Vermont needs additional housing of all types. An important piece of the puzzle is the creation of homeownership opportunities for the missing middle—buyers who don't qualify for income-restricted housing programs but can't afford market-rate homes. Philanthropy can help preserve Vermont's high homeownership rate with strategies that target middle income buyers.
In December, American novelist and philanthropist MacKenzie Scott made headlines when she announced $4.2 billion in grants to 384 organizations across the country. Unsolicited and unrestricted, the gifts focused on immediate support to people suffering the economic effects of the pandemic. The Vermont Foodbank received $9 million as part of the round, equivalent to the organization’s annual operating budget before COVID-19. But with one in three Vermonters experiencing food insecurity since the pandemic began—nearly double than at the height of the Great Recession—the cost of keeping everyone fed continues to grow.
At the Vermont Community Foundation, we wanted to understand how MacKenzie Scott’s incredible gift will impact food access in Vermont, and how charitable giving can continue to make a difference. In the briefing below, find answers to questions that may have crossed your mind:
- Does the Vermont Foodbank still need support?
- How does the Vermont Foodbank intend to use the gift?
- How might MacKenzie Scott's $9 million gift influence your philanthropy?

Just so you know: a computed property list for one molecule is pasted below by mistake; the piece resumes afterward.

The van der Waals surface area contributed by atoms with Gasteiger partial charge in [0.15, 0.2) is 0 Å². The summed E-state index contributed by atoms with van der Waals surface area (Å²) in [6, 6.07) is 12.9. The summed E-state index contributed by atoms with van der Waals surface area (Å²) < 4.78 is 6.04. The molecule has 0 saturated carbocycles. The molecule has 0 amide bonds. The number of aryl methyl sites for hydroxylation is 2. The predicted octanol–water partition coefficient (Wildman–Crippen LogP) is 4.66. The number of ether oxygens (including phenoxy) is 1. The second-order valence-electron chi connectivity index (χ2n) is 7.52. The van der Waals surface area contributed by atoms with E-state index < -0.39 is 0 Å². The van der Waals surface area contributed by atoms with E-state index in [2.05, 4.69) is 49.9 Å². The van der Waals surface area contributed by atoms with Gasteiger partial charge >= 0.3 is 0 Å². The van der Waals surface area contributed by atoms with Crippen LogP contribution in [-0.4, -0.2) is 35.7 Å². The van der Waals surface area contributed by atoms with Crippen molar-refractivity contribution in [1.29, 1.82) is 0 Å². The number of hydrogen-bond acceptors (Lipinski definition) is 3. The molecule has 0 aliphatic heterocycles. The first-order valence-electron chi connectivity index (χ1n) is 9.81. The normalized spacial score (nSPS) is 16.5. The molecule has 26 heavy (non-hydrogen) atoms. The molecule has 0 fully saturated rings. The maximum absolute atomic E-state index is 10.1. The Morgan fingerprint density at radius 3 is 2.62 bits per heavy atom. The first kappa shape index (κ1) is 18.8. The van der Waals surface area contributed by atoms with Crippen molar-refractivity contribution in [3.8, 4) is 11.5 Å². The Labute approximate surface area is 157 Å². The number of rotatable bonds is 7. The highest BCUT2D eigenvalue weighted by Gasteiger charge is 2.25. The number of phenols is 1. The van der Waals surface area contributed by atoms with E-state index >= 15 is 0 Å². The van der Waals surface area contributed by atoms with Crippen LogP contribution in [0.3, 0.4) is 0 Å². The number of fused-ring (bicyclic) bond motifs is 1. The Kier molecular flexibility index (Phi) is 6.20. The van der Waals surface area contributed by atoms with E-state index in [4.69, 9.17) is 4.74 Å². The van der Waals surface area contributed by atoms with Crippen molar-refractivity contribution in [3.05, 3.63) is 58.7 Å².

- What actions can you take right now to make a difference on food access in Vermont?
Does the Vermont Foodbank still need support?
Yes! As incredible as a $9 million gift is, it is less than ten percent of what the state typically receives in federal food assistance for low-income Vermonters annually. That said, it still creates significant opportunities for expanding food access in our state.
How does the Vermont Foodbank intend to use the gift?
MacKenzie Scott’s gift has given the Foodbank an opportunity to lay the groundwork for long-term solutions to hunger while addressing the unprecedented need for food stemming from the COVID-19 pandemic. Although it has only been three weeks since the announcement, the Foodbank has already started to outline a strategy for what the $9 million can support:
- Sustain and reinforce the core work of feeding people—at record-levels. In addition to maintaining record-levels of food distribution, the Foodbank will have capacity to source more food from local farmers, participate in direct distribution to clients, advocate for policies that help people access food, provide resources to community partners, and evaluate its operations for how to continuously improve.
- Expand community engagement work to improve services and programming. The Foodbank will put a greater focus on community listening and connecting directly with clients and partners to understand how to improve distribution methods and reach the most marginalized populations.